The Dangers of Social Science Thinking

In Archives, Uncategorized on December 14, 2010 at 12:00 pm

The social sciences clarify human behavior tremendously, but they’re also dangerous: because they carry the imprimatur of “science,” we’re in danger of taking their findings as the final word on human nature. To confuse descriptions of how the world is with prescriptions for how it ought to be—and simplifying assumptions with reality—is quite silly, but also quite common and quite harmful.

Victims of this error misapply clumsy and callous modes of thinking to inappropriate contexts. For example, a team of researchers found that studying economics at the graduate level inhibits “cooperation” (which we might call “decency”) in everyday life. In international relations, Alexander Wendt makes the point that the gloomy assumptions of Realist theory are self-fulfilling. More mundanely: have you ever heard someone justify his actions by his Myers-Briggs scores—rather than working to improve the habitual tendencies the test identified?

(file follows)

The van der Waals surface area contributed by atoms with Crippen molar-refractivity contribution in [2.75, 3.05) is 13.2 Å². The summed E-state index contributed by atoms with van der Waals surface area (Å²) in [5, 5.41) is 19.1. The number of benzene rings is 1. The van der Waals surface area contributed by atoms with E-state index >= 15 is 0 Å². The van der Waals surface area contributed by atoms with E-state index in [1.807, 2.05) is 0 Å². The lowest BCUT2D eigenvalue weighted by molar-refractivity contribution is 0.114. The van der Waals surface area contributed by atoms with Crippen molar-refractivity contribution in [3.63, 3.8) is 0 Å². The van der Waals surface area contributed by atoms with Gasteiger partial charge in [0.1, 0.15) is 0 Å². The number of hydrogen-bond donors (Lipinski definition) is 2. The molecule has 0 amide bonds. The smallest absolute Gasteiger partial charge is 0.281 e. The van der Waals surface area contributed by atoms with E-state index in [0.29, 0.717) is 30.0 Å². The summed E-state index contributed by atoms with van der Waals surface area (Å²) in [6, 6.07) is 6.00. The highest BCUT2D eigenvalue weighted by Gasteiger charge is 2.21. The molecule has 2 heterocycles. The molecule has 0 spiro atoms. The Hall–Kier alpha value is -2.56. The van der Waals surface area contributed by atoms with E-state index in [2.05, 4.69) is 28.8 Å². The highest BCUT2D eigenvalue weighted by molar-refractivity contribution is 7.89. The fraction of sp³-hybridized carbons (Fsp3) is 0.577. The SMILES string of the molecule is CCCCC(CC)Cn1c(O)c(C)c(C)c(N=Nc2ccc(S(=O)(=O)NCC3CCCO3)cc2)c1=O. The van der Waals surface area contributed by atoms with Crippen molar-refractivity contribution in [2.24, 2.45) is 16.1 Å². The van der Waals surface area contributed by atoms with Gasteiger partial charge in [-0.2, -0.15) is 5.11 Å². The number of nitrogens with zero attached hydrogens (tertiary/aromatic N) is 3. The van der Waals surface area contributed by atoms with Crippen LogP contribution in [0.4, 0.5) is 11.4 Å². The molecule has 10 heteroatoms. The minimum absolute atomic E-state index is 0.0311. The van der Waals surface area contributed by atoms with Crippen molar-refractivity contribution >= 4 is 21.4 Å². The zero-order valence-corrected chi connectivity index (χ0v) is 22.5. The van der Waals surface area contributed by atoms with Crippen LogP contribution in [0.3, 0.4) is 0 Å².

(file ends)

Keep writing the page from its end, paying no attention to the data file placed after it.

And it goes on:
Every discipline shapes the thought of its students. (If we studied poetry, we might find ourselves becoming wispy and self-indulgent.) But social science is especially dangerous because it approaches human behavior through the essentially inhuman lens of science. Science can define and quantify human experiences, but it is not their native language. We humans ourselves, and our subjective experiences, still represent the final authority on living an honest, engaged, meaningful life. No more passing the buck.


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